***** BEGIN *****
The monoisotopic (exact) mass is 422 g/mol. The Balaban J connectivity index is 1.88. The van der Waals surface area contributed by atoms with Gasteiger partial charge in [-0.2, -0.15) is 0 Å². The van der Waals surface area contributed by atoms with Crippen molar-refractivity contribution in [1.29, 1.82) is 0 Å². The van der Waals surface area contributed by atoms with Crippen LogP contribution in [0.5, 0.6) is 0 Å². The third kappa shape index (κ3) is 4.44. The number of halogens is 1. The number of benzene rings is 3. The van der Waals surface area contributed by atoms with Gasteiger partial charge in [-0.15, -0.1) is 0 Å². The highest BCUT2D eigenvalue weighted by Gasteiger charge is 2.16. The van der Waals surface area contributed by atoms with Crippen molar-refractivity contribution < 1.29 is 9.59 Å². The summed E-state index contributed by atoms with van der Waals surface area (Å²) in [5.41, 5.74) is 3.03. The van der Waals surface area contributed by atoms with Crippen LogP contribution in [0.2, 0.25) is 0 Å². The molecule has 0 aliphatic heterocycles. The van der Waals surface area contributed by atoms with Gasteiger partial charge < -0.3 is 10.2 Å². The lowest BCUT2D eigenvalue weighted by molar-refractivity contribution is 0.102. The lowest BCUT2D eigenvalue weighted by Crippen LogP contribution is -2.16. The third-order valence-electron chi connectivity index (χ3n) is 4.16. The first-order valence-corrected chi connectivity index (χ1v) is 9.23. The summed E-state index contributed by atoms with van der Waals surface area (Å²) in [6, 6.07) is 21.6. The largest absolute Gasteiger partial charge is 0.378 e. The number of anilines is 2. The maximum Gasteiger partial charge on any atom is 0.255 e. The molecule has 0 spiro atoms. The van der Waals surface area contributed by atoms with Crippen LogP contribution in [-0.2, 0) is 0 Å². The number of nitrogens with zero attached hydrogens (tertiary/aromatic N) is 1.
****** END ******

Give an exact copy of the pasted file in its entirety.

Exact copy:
The monoisotopic (exact) mass is 422 g/mol. The Balaban J connectivity index is 1.88. The van der Waals surface area contributed by atoms with Gasteiger partial charge in [-0.2, -0.15) is 0 Å². The van der Waals surface area contributed by atoms with Crippen molar-refractivity contribution in [1.29, 1.82) is 0 Å². The van der Waals surface area contributed by atoms with Crippen LogP contribution in [0.5, 0.6) is 0 Å². The third kappa shape index (κ3) is 4.44. The number of halogens is 1. The number of benzene rings is 3. The van der Waals surface area contributed by atoms with Gasteiger partial charge in [-0.15, -0.1) is 0 Å². The highest BCUT2D eigenvalue weighted by Gasteiger charge is 2.16. The van der Waals surface area contributed by atoms with Crippen molar-refractivity contribution < 1.29 is 9.59 Å². The summed E-state index contributed by atoms with van der Waals surface area (Å²) in [5.41, 5.74) is 3.03. The van der Waals surface area contributed by atoms with Crippen LogP contribution in [0.2, 0.25) is 0 Å². The molecule has 0 aliphatic heterocycles. The van der Waals surface area contributed by atoms with Gasteiger partial charge < -0.3 is 10.2 Å². The lowest BCUT2D eigenvalue weighted by molar-refractivity contribution is 0.102. The lowest BCUT2D eigenvalue weighted by Crippen LogP contribution is -2.16. The third-order valence-electron chi connectivity index (χ3n) is 4.16. The first-order valence-corrected chi connectivity index (χ1v) is 9.23. The summed E-state index contributed by atoms with van der Waals surface area (Å²) in [6, 6.07) is 21.6. The largest absolute Gasteiger partial charge is 0.378 e. The number of anilines is 2. The maximum Gasteiger partial charge on any atom is 0.255 e. The molecule has 0 spiro atoms. The van der Waals surface area contributed by atoms with Crippen LogP contribution in [-0.2, 0) is 0 Å². The number of nitrogens with zero attached hydrogens (tertiary/aromatic N) is 1.